The Grizzly Gazette

The Student News Site of Los Osos High School

The Grizzly Gazette

The Grizzly Gazette

Ban On Banning Books

Book bans have become increasingly popular in many states throughout America. Often, the challenges on many books are for having LGBTQ+ themes, discussing racism, and mentions of sexual abuse and/or harassment. 

In 2022, the American Library Association (ALA) reported that there was a 70% increase in book challenges in comparison to 2021. There were approximately 1,050 requests to censor and ban hundreds of books within school curriculums and public libraries. 

ALA Director of Intellectual Freedom Deborah Caldwell-Stone said, “What we are seeing now is organized political advocacy groups go to school boards with an agenda with a long list of books they want banned because those books don’t fit their political, moral or religious agenda.”

Assistant Professor of Education Jason Griffith from Penn State University believes that the increase in book banning and challenges is largely in part due to the pandemic, where parents had to take on a hands-on role in their children’s learning and were able to see the curriculum in a more direct way. 

At Los Osos High School, we read multiple books throughout our English classes, such as “Speak” by Laurie Halse Anderson, “To Kill A Mockingbird” by Harper Lee, and “Stamped: Racism, Anti Racism, and You” by Ibram X. Kendi and Jason Reynolds. Those books have been listed on banned books lists for several years now. 

Recently, Corey Johnson, an assemblyman for Moreno Valley, presented the Assembly Bill 1078 and it was passed on Thursday, September 7, 2023. The bill would no longer allow school boards to censor or ban books from their instructional materials and curriculums.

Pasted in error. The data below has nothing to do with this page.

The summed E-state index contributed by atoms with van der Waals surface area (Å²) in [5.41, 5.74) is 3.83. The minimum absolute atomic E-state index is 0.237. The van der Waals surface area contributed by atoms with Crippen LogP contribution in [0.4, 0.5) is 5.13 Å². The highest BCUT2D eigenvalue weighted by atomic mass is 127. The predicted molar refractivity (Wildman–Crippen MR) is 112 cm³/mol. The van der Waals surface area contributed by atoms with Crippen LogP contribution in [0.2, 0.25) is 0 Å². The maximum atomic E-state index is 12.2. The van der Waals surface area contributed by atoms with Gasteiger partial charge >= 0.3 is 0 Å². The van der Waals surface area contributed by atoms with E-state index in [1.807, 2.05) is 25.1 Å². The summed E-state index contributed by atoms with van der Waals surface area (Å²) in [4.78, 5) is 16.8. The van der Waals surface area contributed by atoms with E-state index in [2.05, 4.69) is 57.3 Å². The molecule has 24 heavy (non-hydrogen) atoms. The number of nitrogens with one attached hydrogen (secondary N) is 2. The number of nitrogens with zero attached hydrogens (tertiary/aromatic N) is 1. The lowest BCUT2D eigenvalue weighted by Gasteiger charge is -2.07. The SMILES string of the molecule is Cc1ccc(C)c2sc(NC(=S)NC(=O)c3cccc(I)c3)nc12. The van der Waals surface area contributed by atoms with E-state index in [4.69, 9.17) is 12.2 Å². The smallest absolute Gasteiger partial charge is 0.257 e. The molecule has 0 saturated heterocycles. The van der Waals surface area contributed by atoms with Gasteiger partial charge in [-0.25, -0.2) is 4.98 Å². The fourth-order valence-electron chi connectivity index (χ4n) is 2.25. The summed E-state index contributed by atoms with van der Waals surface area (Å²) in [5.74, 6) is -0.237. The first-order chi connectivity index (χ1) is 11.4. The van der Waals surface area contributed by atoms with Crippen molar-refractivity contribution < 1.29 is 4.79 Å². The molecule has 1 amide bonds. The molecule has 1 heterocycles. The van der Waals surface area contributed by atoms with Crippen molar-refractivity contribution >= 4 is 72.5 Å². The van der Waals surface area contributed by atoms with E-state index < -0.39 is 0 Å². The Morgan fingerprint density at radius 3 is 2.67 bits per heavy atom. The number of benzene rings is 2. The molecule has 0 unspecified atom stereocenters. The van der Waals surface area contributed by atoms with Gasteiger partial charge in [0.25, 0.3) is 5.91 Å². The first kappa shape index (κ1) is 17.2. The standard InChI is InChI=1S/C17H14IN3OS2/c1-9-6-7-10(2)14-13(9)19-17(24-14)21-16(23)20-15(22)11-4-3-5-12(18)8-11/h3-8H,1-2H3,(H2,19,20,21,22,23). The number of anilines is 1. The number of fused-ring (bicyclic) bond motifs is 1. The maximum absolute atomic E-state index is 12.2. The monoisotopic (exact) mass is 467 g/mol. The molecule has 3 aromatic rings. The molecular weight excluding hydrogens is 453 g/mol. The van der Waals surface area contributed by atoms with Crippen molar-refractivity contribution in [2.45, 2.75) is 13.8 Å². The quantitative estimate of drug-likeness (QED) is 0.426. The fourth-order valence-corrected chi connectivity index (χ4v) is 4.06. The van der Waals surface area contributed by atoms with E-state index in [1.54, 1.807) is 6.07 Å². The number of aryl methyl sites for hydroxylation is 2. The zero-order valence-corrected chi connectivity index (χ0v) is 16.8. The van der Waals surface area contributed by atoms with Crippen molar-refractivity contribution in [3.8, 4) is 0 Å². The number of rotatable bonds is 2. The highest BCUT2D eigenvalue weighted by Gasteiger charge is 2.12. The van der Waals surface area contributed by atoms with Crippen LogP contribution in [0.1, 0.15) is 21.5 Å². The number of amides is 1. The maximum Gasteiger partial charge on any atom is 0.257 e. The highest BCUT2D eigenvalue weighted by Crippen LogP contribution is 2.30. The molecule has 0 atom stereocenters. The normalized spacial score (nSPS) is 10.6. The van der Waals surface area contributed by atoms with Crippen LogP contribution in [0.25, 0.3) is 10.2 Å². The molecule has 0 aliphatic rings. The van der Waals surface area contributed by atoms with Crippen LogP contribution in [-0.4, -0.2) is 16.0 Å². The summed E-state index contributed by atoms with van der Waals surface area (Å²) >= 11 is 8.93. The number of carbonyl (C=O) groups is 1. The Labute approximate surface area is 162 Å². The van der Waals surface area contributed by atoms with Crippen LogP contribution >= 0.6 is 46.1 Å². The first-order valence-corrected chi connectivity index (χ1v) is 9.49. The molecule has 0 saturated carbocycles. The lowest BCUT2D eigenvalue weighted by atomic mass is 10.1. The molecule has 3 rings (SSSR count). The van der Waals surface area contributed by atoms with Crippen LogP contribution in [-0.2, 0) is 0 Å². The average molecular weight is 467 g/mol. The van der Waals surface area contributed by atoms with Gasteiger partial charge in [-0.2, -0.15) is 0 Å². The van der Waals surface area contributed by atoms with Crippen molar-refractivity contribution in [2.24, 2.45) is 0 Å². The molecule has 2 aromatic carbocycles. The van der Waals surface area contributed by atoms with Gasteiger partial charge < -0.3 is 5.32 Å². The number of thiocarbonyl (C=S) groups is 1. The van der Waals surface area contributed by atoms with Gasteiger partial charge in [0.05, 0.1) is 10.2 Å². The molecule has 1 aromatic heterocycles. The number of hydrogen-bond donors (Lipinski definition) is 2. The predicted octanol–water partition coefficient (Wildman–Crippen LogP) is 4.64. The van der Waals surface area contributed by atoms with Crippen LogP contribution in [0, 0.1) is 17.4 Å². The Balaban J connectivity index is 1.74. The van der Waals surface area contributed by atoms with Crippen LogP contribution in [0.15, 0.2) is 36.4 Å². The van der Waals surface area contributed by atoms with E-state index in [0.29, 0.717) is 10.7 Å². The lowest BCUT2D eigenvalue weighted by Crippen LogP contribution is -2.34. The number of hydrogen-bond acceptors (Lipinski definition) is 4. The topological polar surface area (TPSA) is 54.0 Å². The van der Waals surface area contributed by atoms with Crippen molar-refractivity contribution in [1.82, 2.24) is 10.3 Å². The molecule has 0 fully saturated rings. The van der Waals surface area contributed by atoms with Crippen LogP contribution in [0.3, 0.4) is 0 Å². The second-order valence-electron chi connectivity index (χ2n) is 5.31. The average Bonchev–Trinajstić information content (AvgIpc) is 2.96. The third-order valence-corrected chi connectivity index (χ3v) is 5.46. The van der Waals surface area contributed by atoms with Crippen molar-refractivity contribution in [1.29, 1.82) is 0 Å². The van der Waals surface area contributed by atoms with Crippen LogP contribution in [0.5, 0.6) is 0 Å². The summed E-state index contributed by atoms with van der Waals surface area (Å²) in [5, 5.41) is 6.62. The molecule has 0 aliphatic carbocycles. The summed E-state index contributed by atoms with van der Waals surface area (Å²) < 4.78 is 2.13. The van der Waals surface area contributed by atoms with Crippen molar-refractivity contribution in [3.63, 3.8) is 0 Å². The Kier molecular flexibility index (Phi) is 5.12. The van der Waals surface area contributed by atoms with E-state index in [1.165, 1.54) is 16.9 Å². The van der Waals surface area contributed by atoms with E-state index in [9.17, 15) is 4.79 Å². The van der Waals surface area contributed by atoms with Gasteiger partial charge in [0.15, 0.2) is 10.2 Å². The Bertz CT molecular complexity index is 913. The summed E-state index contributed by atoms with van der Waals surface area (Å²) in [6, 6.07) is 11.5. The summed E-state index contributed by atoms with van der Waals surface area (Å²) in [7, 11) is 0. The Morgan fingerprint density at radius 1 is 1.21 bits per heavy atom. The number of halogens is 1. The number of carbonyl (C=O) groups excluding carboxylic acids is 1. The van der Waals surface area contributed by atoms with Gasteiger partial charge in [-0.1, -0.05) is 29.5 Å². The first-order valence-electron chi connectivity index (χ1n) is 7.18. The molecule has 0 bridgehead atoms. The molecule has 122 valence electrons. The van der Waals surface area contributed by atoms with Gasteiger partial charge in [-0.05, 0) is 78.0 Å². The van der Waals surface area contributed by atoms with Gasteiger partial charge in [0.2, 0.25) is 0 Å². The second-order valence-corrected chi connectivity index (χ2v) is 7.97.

In light of his bill, Johnson said, “We’re taking a firm stand against book banning in California’s schools, ensuring that our students have access to a broad range of educational materials that accurately represent the rich cultural and racial diversity of our society.”

Multiple districts in California have made attempts at banning books before the bill’s proposal. The Orange Unified School District had banned a digital reading app, Sora, earlier in the year, making it one of several schools that have banned access to entire libraries. 

It is expected that California Governor Gavin Newsome is to approve the bill. His support against book bans has been prevalent throughout his term. 

Most recently, in July of 2023, the Temecula Valley School Board made an attempt to reject a new social studies textbook that had mentions of gay rights leader Harvey Milk, who was assassinated in 1978, despite it already having been approved by teachers and families. Newsome threatened to bill the district and the Temecula school board retreated and chose to adopt the book. 

As a response to the bill, Newsome said, “California is the true freedom state: a place where families — not political fanatics — have the freedom to decide what’s right for them. With the passage of this legislation that bans book bans and ensures all students have textbooks, our state’s Family Agenda is now even stronger. All students deserve the freedom to read and learn about the truth, the world, and themselves.”

AB1078 is reportedly not extended to public libraries, however is considered to be a step forward by many educators and librarians throughout the state. 

If Newsom were to pass the bill, it would officially make California the second state to place restrictions on banning books, right after the state of Illinois. 

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